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Audio: Seminars in Colombia Demonstrate Versatility, Profitability of U.S. Pork

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A weak Colombian peso and an increase in domestic pork production led to a slowdown in U.S. pork exports to Colombia in 2015 and during the first half of 2016. A rebound began to emerge late last year, with October exports climbing 68 percent in volume (5,862 metric tons) and 77 percent in value ($14.6 million). October muscle cut exports to Colombia were the largest on record at 5,428 metric tons, up 58 percent from 2015.

In an effort to continue this momentum and regain a larger share of the Colombian pork market, USMEF recently conducted seminars in Bogota and Medellin designed to highlight economically priced pork cuts that deliver value for Colombian restaurateurs and retailers. The seminars were funded by the Pork Checkoff.

Greg Hanes, USMEF assistant vice president for international marketing, explains that the goal of the seminars was to provide an overview of U.S. pork production and highlight the availability of U.S. pork products going forward. The seminars also offered ideas on how USMEF can support customers’ efforts to expand usage of U.S. pork. The bulk of U.S. pork exports to Colombia have traditionally been made up of cuts utilized by the further processing industry. But several cuts featured at the seminar – including St. Louis spare ribs, bone-in loins and bone-in hams – can be successfully merchandised in Colombian restaurants and supermarkets.

TRANSCRIPT:

Ralph Loos: The U.S. Meat Export Federation recently conducted seminars in Colombia to highlight the quality and availability of U.S. pork. Greg Hanes, assistant vice president for international marketing, has more details in this USMEF report.

Greg Hanes: We held a series of two seminars, the first one was in Bogota and the second one was in Medellin, to meet with the key importers and some of their customers – mostly restaurants, but there were also a few retailers there. The last few years have been a little more challenging in Colombia, the exchange rates and higher prices have had an impact, and now with the opportunities that are happening with the increased production in the U.S. there’s really a lot more opportunities for these buyers to utilize U.S. product and to still be very profitable. So the goal was to give them an idea of really where we are on the production basis in the U.S. now and the availability of the product that going to be going forward over the next years.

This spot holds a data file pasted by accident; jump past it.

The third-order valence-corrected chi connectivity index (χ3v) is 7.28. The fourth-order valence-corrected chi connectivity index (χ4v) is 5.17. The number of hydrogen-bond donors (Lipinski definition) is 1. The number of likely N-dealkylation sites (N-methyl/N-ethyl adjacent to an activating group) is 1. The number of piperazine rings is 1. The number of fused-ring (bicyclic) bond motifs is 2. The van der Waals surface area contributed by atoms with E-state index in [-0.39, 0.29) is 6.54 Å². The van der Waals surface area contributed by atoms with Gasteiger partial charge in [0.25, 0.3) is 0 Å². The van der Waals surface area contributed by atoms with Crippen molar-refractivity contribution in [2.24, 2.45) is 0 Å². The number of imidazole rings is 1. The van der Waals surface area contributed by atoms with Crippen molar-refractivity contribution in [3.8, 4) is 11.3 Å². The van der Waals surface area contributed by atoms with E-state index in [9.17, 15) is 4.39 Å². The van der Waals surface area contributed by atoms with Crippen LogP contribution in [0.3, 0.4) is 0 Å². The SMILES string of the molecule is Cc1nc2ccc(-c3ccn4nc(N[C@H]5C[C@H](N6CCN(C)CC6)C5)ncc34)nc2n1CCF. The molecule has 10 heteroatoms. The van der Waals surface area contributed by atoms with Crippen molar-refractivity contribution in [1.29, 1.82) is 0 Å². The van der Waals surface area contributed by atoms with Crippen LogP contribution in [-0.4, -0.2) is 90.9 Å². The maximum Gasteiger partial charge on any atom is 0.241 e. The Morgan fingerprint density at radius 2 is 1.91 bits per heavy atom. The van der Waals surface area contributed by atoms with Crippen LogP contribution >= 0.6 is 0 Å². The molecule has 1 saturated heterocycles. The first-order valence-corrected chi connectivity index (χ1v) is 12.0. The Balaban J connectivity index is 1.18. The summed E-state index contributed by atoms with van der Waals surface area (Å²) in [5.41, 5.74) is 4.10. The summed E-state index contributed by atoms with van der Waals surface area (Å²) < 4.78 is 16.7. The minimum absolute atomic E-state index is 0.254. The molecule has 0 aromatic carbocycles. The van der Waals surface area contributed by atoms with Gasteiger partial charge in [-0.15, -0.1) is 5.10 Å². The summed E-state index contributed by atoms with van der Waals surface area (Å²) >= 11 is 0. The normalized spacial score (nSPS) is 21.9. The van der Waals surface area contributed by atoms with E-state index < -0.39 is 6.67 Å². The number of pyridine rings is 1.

Ralph Loos: The workshops emphasized economically priced pork cuts that deliver value for Colombian restaurateurs and retailers.

Greg Hanes: We wanted to introduce some of the different cuts and show them some of the merchandising ways on how they can use these cuts. We had a chef there who was a Colombian chef and who was very knowledgeable on U.S pork, and he was able to take several cuts – including the full bone-in loin, ham, the Coulotte, and a couple others and really break them out and show some of the muscles there and demonstrate different ways on how those can be utilized, again in very profitable ways with different cuts that fit into that Colombian cooking style. We are really pushing the Coulotte and the ham, but also looking at some of the cuts that are fairly popular there like spare ribs, like St. Louis-style ribs. He demonstrated how you can take the full rib and utilize the brisket bones and also use that muscle that’s on the inside of the rib and pull it off and create different medallions or shish-kabob.

Ralph Loos: For more information on the USMEF officer team, please visit USMEF.org. For the U.S. Meat Export Federation, I’m Ralph Loos.